WHSmith have signalled they are very pleased with the idea, the move will mean greater footfall to their stores. Indeed, how could they not go for it?
But with respect, that is not really the story.
The much bigger elements are why has no-one considered the effect on the people of Scarborough, and the town’s diversity if the Aberdeen Road Post Office were to disappear, and why has the resulting service levels not been considered in the light of increasing bank closures?
A feature of any vibrant diversified high street is the Post Office.
It gives the town centre a sense of gravity, a place to visit, a link to history, and future, for visitors to transact business then to shop around locally.
This identity would be disappeared behind the WHSmith’s shop front taking out an important side-street destination.
“Scarborough’s lost our Post Office” would be the overall perception.
WHSmith’s CEO Stephen Clarke said “(The) arrangement was attractive to the Post Office because WHSmith stores cost less to rent and run.”
The Post Office has said they want to reduce retail costs.
How does WHSmith get better rates for their stores than the Post Office achieves for their premises is the first question to ask.
The second one is why is the Post Office apparently not routinely challenging high running costs with their store providers?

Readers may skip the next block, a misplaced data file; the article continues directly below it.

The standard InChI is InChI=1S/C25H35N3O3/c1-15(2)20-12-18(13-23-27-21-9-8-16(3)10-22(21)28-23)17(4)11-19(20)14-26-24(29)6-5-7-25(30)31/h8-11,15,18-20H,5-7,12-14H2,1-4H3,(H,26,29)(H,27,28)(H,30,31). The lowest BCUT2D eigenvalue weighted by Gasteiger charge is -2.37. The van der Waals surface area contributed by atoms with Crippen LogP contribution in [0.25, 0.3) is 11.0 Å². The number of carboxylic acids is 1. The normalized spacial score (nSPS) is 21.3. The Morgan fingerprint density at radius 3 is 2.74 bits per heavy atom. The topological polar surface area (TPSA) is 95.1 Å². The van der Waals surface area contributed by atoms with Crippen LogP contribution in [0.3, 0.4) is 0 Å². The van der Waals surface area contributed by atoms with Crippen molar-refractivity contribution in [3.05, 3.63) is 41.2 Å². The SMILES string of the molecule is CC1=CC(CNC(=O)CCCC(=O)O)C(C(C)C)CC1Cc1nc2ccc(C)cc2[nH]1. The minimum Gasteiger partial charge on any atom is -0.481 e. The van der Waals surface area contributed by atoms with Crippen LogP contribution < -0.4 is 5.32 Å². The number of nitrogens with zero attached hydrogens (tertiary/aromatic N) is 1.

Many other retail organisations certainly are.
What nobody appears to have considered, is the high rate of bank closures.
When a bank closes a branch, its excuse is that customers can then go to a Post Office to draw out and pay in, never mind the loss of other services.
At present in the UK 10% of branches (757 locations) are being closed each year, and the trend is accelerating.
Therefore, if the (from memory) six Aberdeen Road counters were squeezed somewhere inside the very crowded WHSmith’s Westborough store ground floor, and three of Scarborough’s nine banks, (Natwest Whitby, and Barclays Filey anyone?) each with two to five counters, were to close over the next 48 months, how would the space-challenged counters service the visitors?
And for anybody queuing inside Aberdeen Road at the moment, how on earth would WHSmith’s cope with Christmas?
For example, Beverley and Holderness MP Graham Stuart has already said he would “take a lot of convincing” given the queues already in the WHSmith’s on Toll Gavel in the town (Beverley presently has 11 banks).
Perhaps the last point should come from York MP Rachael Maskell: “Every city centre should have a Crown Post Office, but to lose this vital service in a city such as York is a travesty.
“It downgrades the importance of York, and it demonstrates contempt for residents.”
Does this not also apply to the historic town of Scarborough?
South Cliff, Scarborough